Maternal smoking during pregnancy has repeatedly been associated with decreased sperm counts in sons. Nevertheless, our team recently detected a lower total sperm count in the sons of smoking fathers as compared to sons of non-smoking fathers. Since paternal and maternal tobacco smoking often coincide, it is difficult to discriminate whether effects are mediated paternally or maternally when using questionnaire- or register-based studies. Therefore, getting an objective measure of the maternal nicotine exposure level during pregnancy might help disentangling the impact of paternally and maternally derived exposure.
Our aim was to study how paternal smoking at the time of the pregnancy was associated with semen quality in the sons after adjusting for the maternal levels of nicotine exposure during pregnancy.
We recruited 104 men (17-20 years old) from the general Swedish population. The participants answered a questionnaire about paternal smoking. Associations between smoking and semen volume, total sperm count, sperm concentration, morphology and motility were adjusted for levels of the nicotine metabolite cotinine in stored maternal serum samples obtained from rubella screening between the 6th and 35th week of pregnancy. We additionally adjusted for the estimated socioeconomic status.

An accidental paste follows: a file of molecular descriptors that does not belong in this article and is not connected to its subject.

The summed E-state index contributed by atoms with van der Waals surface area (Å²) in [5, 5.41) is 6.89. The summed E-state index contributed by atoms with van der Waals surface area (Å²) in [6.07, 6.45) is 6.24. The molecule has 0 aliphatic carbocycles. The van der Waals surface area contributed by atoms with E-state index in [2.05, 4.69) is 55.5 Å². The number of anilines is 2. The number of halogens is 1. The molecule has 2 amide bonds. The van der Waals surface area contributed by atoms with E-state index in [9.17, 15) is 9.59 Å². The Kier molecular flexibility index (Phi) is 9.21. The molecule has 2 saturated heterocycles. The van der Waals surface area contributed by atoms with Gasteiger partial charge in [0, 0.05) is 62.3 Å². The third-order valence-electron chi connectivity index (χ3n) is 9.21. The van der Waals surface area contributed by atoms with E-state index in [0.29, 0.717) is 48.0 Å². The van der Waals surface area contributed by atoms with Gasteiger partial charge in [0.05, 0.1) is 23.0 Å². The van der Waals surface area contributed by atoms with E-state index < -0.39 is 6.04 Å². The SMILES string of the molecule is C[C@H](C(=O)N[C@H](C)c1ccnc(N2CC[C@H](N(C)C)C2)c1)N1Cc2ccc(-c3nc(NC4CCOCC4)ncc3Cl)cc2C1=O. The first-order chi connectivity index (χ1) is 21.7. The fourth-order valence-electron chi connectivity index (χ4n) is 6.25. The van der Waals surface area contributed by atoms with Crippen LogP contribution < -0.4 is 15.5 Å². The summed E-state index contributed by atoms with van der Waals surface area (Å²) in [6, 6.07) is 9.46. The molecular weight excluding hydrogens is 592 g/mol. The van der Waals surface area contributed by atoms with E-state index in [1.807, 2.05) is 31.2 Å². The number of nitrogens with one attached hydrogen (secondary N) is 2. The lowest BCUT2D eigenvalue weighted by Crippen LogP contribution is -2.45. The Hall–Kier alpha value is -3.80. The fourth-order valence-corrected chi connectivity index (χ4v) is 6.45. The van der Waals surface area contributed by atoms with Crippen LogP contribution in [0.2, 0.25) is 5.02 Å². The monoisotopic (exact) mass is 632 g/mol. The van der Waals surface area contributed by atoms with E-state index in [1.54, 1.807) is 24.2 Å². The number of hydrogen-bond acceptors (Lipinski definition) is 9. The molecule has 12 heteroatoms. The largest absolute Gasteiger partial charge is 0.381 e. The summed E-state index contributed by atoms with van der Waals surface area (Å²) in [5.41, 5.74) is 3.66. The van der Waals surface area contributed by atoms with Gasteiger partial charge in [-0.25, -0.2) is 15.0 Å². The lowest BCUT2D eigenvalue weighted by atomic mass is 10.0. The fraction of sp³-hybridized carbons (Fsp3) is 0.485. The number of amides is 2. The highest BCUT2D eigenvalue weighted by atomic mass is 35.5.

After adjusting for the maternal cotinine, the men of smoking fathers had 41% lower sperm concentration and 51% lower total sperm count than the men of non-smoking fathers (p = 0.02 and 0.003, respectively). This was robust to the additional adjustment.
Our results suggest a negative association between paternal smoking and sperm counts in the sons, independent of the level maternal nicotine exposure during the pregnancy.
PubMed ID
30462692 View in PubMed
Less detail

Association between pregnancy loss and urinary phthalate levels around the time of conception.

https://arctichealth.org/en/permalink/ahliterature129391
Source
Environ Health Perspect. 2012 Mar;120(3):458-63
Publication Type
Article
Date
Mar-2012
Author
Gunnar Toft
Bo A G Jönsson
Christian H Lindh
Tina Kold Jensen
Niels H Hjollund
Anne Vested